Just as publishers often develop a “house style” sheet that supplements whatever published style guide they use and addresses their specific needs and preferences, so too can teachers. What gives teachers the power to deviate from “standard” MLA style? They are the primary readers of a student’s research, and in the MLA Handbook readers are the ultimate authority: “Make your documentation useful to the reader” (4). Teachers act as surrogate readers, standing in for the writer’s audience. By representing the reader, they help students develop the judgment and flexibility needed to anticipate the needs of readers and adapt documentation to those needs.

Deviating from the norm, however, creates an obligation for teachers. You have a responsibility to clearly communicate your expectations to students early in the research process. If a “house style” is used, provide samples (just as publishers do) and explain why you have a preference. For instance, “I require live hyperlinks, because it helps me find your sources faster. I like to see what sources you found and how you used them.” This creates a prime opportunity to ignite a discussion on scholarly communication that will help students understand how citations are used and why they are important: citations enable students to connect their research with others’ work and to join the greater scholarly conversation.

Work Cited

MLA Handbook. 8th ed., Modern Language Association of America, 2016.

Published 24 February 2017

How do I cite a book for which no organization is named as the publisher?

As noted on page 42 of the MLA Handbook, if the book is published by its author or editor, omit the publisher’s name from the works-cited-list entry:

Hocking, Amanda. Fate. 2010.

If the publisher is unknown—as in the example below—follow the guidelines on page 20 of the handbook: “An element should be omitted from the entry if it’s not relevant to the work being documented.”

Cummings, E. E. The Enormous Room. 2017.

Keep in mind, though, that a source whose publisher is unknown may not be reliable. Established publishers generally ensure that the texts they publish are accurate versions of the author’s work. A source from an unknown publisher could be missing text or contain inaccurate text, so if a version of the source is available from an established publisher, consider using that version instead.

Published 9 March 2017

How do I cite a quotation that I’ve altered?

In almost all cases you should transcribe a quotation exactly as it appears in the source. However, you may occasionally want to italicize words in a quotation to call special attention to them. If you add italics for emphasis, indicate that you’ve altered the quotation by using the phrase emphasis added (or my emphasis), like this:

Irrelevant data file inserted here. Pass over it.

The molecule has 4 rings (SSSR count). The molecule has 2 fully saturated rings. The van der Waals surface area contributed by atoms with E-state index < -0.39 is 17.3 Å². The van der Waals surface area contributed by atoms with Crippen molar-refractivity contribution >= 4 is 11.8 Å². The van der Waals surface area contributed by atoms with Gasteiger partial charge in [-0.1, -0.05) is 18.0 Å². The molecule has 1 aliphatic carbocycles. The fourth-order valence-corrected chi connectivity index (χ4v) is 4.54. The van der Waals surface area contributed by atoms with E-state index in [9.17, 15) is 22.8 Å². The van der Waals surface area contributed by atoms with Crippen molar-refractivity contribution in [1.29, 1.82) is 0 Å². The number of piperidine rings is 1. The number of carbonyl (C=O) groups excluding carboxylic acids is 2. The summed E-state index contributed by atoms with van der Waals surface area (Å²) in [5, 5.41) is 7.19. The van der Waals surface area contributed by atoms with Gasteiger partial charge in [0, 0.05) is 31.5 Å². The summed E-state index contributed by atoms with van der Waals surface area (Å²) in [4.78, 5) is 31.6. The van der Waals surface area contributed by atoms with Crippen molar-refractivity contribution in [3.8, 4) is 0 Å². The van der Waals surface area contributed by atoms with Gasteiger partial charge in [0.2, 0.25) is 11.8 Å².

Lincoln specifically advocated a government “for the people” (emphasis added).

To include an in-text citation with a quotation you’ve altered, put the citation first, followed by a semicolon, and then the words emphasis added:

Lincoln specifically advocated a government “for the people” (Brown 512; emphasis added).

For more on permissible alterations to quotations, see the MLA Handbook, eighth edition, section 1.3.6.

Published 1 March 2017

Commonsense MLA 8: Documentation for the Reader

By Russell Grooms

As a librarian at one of the largest community colleges in the nation, I constantly field questions about MLA citation from students, faculty members, and other librarians. Over the years, I have become our library’s citation guru, and I confess to being a citation nerd. I read The MLA Handbook (8th ed.) from cover to cover, and this post explains why you should too.

You might be skeptical. After all, you probably didn’t read every page of the seventh edition. If you are like me, you had a little sticky note on page 123, telling you which section to refer to for citing each type of source. The seventh edition is a reference work: to use it, you look up how to form individual citations for particular source types. The eighth edition is different. Half of the book is not meant to be used as a reference at all: instead, the foreword, preface, and entirety of part 1 explain the method for citing sources developed by the MLA and the reasons behind it. Part 1, which focuses on the concepts behind each element on the template and how to structure works-cited-list entries, is the key to understanding the new style. Part 2 offers mechanical details that show the implementation of the style; it can be consulted like a reference work later, but reading through it once will give you an understanding of the method behind the new style.